The entire time I kept trying to capture a little of the beauty I saw speeding past with my little "point and hope" camera.  It's hard shooting through a window, although sometimes I elbowed my way to the open viewing platform where folks with pricier gear set up shop.  Sticking my head out in the fresh air, I imagined how giddy dogs feel when they push their heads out open truck windows, ears blowing back, tongues flapping in the wind.

Anyway, today I visited my local consignment place and found a little book called Natural Histories: A Bestiary, by Jules Renard.  There are charming pencil drawings by Toulouse Lautrec that accompany word sketches of turkeys, geese, swallows, squirrels and many more animals.  But the first little essay charmed me completely, and spoke to my need to travel, to take photos, and to paint.

The Picture Hunters

He jumps up early from his bed and sets out only if his mind is clear, his heart pure, his body light as a summer garment.  He carries no provisions.  Along the road he will drink fresh air and inhale wholesome smells.  He leaves his firearms at home, content with keeping his eyes open.  His eyes serve as nets in which pictures are caught.

The first one he snares is that of the road, showing its bones of polished stones and broken veins of its ruts, between the hedges laden with blackberries and small wild plums.

Then he catches a picture of the river.  Whitening at the elbows, it sleeps under the gentle stroke of willows.  It glistens when a fish turns up its belly, as though a piece of silver has been thrown in; if a light rain falls, the river has goose flesh.

He picks up the picture of the moving wheat, the toothsome clover, the meadows hemmed in with rivulets.  He seizes in passing the flight of a lark or a goldfinch.

Then he enters the woods.  He did not know that his senses could take in so much.  He is soon impregnated with scents, he misses not a single muffled sound, and his nerves attach themselves to the veins of the leaves so that he may communicate with the trees.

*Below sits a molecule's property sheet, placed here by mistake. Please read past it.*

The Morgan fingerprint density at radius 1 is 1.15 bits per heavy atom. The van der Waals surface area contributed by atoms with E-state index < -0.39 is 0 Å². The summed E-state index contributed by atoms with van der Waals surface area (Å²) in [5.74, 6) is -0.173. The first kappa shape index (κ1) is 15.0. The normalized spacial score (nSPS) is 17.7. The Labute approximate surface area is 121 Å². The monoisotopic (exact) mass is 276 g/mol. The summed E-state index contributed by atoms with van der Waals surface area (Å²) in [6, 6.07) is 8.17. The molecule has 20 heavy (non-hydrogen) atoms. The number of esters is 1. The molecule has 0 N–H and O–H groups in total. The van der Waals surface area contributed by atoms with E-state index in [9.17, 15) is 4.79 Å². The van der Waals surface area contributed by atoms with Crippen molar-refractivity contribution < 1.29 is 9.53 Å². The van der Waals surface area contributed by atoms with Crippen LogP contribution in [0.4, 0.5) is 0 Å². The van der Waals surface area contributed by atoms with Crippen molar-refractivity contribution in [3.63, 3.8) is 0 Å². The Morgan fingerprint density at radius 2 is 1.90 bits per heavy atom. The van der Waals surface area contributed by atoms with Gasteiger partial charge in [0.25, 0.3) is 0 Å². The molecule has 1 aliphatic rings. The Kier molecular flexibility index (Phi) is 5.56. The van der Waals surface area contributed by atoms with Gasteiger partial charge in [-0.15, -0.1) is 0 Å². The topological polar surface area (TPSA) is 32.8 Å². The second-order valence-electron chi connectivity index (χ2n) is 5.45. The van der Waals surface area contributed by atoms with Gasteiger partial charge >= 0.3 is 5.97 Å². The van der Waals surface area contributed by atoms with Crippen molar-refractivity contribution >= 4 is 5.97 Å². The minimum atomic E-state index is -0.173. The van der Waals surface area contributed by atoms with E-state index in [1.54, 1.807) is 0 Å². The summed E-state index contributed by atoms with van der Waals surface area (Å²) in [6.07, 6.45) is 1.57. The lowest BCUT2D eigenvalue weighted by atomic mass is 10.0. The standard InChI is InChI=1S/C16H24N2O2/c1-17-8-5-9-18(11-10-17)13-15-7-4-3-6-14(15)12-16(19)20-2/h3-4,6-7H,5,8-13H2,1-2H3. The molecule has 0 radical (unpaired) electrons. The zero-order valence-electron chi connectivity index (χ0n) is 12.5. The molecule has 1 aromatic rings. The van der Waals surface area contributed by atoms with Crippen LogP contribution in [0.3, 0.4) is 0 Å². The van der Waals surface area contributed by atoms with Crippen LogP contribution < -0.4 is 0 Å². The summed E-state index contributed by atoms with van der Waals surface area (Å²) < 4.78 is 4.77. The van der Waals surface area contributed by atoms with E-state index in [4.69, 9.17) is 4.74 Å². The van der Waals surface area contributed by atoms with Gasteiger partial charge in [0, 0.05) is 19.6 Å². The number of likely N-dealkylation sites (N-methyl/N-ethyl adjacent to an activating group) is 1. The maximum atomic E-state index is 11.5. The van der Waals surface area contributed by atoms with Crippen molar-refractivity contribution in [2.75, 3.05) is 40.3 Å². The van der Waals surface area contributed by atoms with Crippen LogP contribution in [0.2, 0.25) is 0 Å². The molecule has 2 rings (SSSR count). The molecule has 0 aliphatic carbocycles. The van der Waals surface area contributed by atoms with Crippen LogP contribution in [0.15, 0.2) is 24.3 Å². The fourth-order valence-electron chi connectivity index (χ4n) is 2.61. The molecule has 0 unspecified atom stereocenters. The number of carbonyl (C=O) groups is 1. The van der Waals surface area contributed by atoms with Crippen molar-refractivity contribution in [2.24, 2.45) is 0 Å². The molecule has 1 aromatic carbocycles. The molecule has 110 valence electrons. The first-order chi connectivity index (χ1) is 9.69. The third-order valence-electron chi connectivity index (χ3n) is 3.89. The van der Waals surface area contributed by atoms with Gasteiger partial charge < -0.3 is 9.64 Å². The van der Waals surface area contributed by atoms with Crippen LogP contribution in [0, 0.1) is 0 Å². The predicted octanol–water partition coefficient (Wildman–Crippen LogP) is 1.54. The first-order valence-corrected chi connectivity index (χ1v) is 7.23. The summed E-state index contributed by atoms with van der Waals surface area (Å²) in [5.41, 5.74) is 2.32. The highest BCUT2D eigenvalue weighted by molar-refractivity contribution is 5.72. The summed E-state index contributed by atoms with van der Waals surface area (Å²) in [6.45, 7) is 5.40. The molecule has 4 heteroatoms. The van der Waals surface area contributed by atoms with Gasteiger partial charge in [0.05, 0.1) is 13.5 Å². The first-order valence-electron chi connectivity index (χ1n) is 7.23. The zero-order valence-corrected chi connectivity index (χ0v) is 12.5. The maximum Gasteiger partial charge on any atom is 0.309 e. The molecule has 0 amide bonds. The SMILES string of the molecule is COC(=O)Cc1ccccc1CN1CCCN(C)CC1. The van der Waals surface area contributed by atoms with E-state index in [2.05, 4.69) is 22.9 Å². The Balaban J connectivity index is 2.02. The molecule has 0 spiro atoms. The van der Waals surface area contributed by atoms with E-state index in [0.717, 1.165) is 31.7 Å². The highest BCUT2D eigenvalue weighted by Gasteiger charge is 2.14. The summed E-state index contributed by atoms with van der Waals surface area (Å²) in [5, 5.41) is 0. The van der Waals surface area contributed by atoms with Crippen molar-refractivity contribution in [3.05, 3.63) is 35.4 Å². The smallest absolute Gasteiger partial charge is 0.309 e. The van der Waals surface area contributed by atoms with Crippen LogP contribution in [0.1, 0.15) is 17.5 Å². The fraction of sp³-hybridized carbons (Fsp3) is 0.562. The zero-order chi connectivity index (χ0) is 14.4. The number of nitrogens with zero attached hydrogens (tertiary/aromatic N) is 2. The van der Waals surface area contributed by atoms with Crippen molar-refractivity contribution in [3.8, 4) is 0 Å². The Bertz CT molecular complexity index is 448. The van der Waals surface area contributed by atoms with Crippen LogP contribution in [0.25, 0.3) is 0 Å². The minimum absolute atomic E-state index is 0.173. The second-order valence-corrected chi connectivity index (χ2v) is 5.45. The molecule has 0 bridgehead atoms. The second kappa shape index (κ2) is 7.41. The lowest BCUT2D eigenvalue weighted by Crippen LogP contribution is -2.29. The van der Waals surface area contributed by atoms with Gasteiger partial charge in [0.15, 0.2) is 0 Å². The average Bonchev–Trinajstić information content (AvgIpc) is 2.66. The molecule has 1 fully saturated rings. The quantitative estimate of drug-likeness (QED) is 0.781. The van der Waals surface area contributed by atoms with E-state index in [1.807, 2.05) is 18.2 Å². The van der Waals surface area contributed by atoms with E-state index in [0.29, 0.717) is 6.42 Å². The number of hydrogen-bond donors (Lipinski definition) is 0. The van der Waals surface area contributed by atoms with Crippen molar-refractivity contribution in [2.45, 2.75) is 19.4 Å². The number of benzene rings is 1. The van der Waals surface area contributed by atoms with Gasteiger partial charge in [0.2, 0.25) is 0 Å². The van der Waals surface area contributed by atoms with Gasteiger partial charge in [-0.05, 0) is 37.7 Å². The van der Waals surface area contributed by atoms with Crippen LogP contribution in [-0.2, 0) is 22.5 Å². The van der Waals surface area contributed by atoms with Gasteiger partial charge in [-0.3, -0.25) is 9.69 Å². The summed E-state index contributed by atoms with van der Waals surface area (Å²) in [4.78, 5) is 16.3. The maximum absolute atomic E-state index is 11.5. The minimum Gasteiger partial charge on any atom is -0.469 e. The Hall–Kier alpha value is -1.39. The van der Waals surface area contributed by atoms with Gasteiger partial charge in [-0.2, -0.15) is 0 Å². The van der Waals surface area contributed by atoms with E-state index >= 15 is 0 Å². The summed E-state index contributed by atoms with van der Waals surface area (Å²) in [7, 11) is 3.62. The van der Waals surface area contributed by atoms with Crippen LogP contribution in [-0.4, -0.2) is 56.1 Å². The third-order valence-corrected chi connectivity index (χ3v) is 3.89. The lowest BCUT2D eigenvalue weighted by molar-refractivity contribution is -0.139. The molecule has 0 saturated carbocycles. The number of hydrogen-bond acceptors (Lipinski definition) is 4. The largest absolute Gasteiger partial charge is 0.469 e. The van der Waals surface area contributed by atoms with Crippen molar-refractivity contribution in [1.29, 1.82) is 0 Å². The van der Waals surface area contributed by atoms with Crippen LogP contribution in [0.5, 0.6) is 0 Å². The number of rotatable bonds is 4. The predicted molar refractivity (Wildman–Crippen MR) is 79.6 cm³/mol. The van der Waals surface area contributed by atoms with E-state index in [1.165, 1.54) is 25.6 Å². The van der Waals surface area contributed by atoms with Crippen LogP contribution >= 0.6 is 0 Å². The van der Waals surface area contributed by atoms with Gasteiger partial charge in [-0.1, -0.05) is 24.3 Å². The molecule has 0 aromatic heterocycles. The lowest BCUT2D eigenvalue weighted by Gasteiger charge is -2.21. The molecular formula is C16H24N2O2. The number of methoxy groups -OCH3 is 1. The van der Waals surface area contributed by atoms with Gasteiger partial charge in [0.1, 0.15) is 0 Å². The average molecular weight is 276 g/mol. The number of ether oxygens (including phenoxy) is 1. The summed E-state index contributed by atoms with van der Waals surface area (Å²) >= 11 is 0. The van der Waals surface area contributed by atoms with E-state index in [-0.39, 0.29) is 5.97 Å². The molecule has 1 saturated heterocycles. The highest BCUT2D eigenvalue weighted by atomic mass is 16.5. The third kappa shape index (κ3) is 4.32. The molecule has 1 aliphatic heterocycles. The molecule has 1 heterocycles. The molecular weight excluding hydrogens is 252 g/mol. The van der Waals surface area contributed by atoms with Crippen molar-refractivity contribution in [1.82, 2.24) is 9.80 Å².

Before long he is vibrating to the point of discomfort, he is in ferment, he is afraid, he leaves the woods and follows from a distance the peasants returning to the village.  

Outside, he stares for a moment, with eyes ready to burst, at the setting sun as, on the horizon, it divests itself of its luminous garments, its scattered clouds.

Home at last, his head full, he puts out his lamp and, before going to sleep, delights in counting up his pictures.

Obediently, they appear again as his memory calls them.  Each one awakens another, and the new ones constantly join he phosphorescent band, like partridges that, all day pursued and divided, come together in the evening, and, safe in the depth of furrows, sing and remember.

Sunday, August 31, 2014

Summer's End

Labor Day weekend has always meant the symbolic end of summer for me.  Since I was a Walworth county farm girl, that meant the fair.  The end of August seems to me to be the perfect time for a rural fair, since now is the high season for produce.  I still enjoy wandering through the agricultural building to see boxes of dented seed corn, onions, apples and various squashes.  Then there are the tall tall stalks of corn, and the giant pumpkins.  I also like looking over the floral displays, the little centerpieces all centered on some theme.  Who makes centerpieces any more? I didn't see what I used to enjoy when I was a child, row upon row of gaudy gladiola spikes and giant dahlias.  Perhaps they were in another building I missed.  There is a lot to take in at the fair.

I went on opening day, before the midway opened.  It was sunny and not too hot, perfect really.  Lots of buildings still had judging going on, at least in the open class areas.  The 4-H  judging was complete, so all the art projects, woodworking, posters explaining electrical circuits or the life cycle of bees, sewing projects and plates of cookies already had ribbons or stickers.  But the adults were seated anxiously on park benches, watching panels of judges make hard decisions.  Hearts ready to be broken were worn on each sleeve.

My parents never let me take animals to the fair.  Mother said something about not wanting me to sleep in the barns, but I don't think anyone ever does that.  I suspect they just didn't want the hassles of transporting an valuable animal to the week long event, and the daily responsibility that entails. Still, I think I might have liked fussing over a cow, learning to show her. 

I walk through the dairy and beef barns, but I have grown to look forward to the goats.  We never had goats, but I like their gregarious nature.  Many of them seem to look forward to their visitors, and sniff and delicately nibble the hand that isn't feeding them.  Almost all seem to enjoy having their ears scratched, pretty much like my cat does.